It can be exhausting hopping from one festival to the next when they all seem to bank on being bigger, brighter, and better. There's only so many LED panels and jumping DJs one can see before they all start to run into each other. It's the festivals with a point of view that now win, the ones that have a story to tell. And, on April 1, the sunny, rocky shores of the Dominican Republic told the story of the sounds of the island at Isle of Light.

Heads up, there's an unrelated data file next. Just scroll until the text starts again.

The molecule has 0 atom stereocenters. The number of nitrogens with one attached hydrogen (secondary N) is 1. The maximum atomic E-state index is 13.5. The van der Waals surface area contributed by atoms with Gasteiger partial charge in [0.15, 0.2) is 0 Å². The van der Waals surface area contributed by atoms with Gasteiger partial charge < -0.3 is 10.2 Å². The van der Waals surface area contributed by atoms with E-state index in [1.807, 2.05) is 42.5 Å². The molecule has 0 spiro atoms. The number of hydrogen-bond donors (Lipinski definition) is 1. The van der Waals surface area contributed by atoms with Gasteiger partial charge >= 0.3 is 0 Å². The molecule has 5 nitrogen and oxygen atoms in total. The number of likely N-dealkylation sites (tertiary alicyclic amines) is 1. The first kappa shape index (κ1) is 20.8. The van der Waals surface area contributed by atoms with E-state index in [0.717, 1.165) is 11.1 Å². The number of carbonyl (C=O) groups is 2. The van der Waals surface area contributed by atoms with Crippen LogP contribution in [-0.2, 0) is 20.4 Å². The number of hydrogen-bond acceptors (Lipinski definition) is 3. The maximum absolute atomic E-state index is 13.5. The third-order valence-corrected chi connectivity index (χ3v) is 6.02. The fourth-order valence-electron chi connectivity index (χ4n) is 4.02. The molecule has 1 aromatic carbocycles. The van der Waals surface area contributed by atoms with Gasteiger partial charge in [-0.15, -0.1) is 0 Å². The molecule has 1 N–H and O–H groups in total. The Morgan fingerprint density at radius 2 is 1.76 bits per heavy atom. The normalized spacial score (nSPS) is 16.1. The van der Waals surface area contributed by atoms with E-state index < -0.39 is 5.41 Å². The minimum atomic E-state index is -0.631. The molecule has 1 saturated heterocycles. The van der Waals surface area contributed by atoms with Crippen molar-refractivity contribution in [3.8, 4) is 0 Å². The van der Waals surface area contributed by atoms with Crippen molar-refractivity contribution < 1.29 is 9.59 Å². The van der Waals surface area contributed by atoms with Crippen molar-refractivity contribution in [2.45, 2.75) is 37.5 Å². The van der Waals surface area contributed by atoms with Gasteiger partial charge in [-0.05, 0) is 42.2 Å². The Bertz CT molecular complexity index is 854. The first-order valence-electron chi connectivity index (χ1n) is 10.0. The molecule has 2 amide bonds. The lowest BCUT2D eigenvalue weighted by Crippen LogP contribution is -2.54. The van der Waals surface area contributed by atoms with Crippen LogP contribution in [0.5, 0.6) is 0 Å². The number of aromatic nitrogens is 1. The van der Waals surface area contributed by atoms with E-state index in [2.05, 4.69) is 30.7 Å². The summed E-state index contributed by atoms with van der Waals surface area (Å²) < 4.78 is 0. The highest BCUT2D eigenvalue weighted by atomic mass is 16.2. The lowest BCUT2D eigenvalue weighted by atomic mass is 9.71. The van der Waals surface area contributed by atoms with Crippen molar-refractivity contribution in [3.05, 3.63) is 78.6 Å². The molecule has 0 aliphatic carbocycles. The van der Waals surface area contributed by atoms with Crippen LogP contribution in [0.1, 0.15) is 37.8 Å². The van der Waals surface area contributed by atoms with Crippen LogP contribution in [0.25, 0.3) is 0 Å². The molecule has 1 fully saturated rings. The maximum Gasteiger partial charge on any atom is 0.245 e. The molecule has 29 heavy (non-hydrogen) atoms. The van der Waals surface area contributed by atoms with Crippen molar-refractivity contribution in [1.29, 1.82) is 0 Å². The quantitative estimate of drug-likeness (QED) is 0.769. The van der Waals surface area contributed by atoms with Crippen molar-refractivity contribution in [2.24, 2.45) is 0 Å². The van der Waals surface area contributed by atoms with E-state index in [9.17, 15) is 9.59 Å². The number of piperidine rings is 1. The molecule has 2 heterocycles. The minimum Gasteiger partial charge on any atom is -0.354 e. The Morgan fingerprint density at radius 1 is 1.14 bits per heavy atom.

Held in Santo Domingo, Isle of Light is a showcase that not only pays homage to their history's biggest names (like headliner Rita Indiana), but upcoming artists defining the DR's modern musical footprint. Showing it's both possible to lean into your heritage while looking beyond borders, Isle of Light oozed Dominican culture through every layer of the fest. When we weren't rocking out in the crowd, we found groups playing with oversized dominoes (a game taken quite seriously in the DR), bunches of locally grown bananas hanging from trees for patrons to grab, and fresh quipes, a fried, small football-shaped Dominican staple made of bulgur and seasoned beef to snack on. And it was all on a compact, beautifully grassy strip surrounded by crashing azure waters.